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"Gofors" Sometimes Need to Be Got For, Too

"Gofors" Sometimes Need to Be Got For, Too Remembering Greg Dening Greg Dening, historian and ethnographer of Oceania, passed away on 13 March 2008 while on a visit to Tasmania. The effects of his scholarship on the histories and ethnographies of the region are profound. Many of us, however, grieve the loss of not only a world-renowned scholar but also a generous colleague, encouraging mentor, and close friend. Greg touched lives everywhere, including here in Hawai‘i. We would like to think that Hawai‘i was one of his special places. Donna Merwick, Greg’s wife and an acclaimed historian of colonial New York, wrote in a recent letter that Honolulu was an intellectual home for him, “a place of stimulation, chal- lenge, and always welcome” (see fi gure 1). After completing his doctoral studies at Harvard University in 1967 under Douglas Oliver, Greg took up his fi rst academic appointment at the University of Hawai‘i, Mänoa, where he taught for both the history and anthropology departments. Accounts of Greg’s efforts to teach cultural history in Hawai‘i can be found in his 1997 article, “Empowering Imaginations,” for The Contemporary Pacifi c and also in his more recent book, Beach Crossings. He returned numer- ous times over the years, including a http://www.deepdyve.com/assets/images/DeepDyve-Logo-lg.png The Contemporary Pacific University of Hawai'I Press

"Gofors" Sometimes Need to Be Got For, Too

The Contemporary Pacific , Volume 21 (2) – Aug 29, 2009

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Publisher
University of Hawai'I Press
Copyright
Copyright © 2008 University of Hawai'i Press.
ISSN
1527-9464

Abstract

Remembering Greg Dening Greg Dening, historian and ethnographer of Oceania, passed away on 13 March 2008 while on a visit to Tasmania. The effects of his scholarship on the histories and ethnographies of the region are profound. Many of us, however, grieve the loss of not only a world-renowned scholar but also a generous colleague, encouraging mentor, and close friend. Greg touched lives everywhere, including here in Hawai‘i. We would like to think that Hawai‘i was one of his special places. Donna Merwick, Greg’s wife and an acclaimed historian of colonial New York, wrote in a recent letter that Honolulu was an intellectual home for him, “a place of stimulation, chal- lenge, and always welcome” (see fi gure 1). After completing his doctoral studies at Harvard University in 1967 under Douglas Oliver, Greg took up his fi rst academic appointment at the University of Hawai‘i, Mänoa, where he taught for both the history and anthropology departments. Accounts of Greg’s efforts to teach cultural history in Hawai‘i can be found in his 1997 article, “Empowering Imaginations,” for The Contemporary Pacifi c and also in his more recent book, Beach Crossings. He returned numer- ous times over the years, including a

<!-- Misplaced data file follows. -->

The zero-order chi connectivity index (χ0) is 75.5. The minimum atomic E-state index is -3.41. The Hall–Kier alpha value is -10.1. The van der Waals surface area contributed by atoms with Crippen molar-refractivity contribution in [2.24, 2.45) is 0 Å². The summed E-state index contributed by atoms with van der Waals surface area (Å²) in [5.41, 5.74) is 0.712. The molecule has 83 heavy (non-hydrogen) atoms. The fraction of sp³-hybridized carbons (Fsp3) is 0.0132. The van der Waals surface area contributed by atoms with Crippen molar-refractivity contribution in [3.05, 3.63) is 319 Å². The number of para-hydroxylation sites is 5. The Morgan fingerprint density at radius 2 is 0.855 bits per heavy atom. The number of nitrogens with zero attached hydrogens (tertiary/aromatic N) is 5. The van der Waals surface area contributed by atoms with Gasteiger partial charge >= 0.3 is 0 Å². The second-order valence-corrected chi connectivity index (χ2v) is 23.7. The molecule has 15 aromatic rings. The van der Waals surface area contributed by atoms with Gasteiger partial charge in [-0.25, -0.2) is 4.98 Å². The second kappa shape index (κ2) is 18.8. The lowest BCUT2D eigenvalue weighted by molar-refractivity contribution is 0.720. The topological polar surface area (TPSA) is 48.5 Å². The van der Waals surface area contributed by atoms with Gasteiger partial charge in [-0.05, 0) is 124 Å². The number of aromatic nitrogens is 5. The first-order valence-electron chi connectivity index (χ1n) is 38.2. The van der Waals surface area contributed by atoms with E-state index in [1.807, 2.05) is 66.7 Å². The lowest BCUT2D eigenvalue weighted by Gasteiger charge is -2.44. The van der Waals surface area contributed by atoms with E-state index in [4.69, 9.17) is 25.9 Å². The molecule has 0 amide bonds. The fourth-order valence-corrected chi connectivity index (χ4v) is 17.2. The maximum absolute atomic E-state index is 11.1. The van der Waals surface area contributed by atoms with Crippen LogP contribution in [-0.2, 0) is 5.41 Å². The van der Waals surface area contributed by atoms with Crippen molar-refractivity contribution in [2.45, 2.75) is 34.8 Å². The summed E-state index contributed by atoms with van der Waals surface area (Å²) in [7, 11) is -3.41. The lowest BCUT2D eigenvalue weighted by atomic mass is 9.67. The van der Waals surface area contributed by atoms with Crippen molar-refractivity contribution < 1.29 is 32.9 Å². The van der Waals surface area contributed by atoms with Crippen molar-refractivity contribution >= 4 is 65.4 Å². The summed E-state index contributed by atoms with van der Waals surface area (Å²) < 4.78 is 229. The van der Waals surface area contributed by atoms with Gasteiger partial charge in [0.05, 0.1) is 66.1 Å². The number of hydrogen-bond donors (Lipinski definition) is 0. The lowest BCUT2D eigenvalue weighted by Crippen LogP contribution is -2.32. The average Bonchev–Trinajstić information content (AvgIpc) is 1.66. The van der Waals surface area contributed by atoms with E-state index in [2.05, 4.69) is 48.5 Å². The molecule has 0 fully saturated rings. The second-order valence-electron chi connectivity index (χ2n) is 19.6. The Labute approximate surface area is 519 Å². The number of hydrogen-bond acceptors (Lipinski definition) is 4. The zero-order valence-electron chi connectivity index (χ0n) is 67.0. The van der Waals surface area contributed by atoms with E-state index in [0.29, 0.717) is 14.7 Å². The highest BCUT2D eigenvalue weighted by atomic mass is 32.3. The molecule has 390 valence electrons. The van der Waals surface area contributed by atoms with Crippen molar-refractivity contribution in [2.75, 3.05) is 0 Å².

Journal

The Contemporary PacificUniversity of Hawai'I Press

Published: Aug 29, 2009

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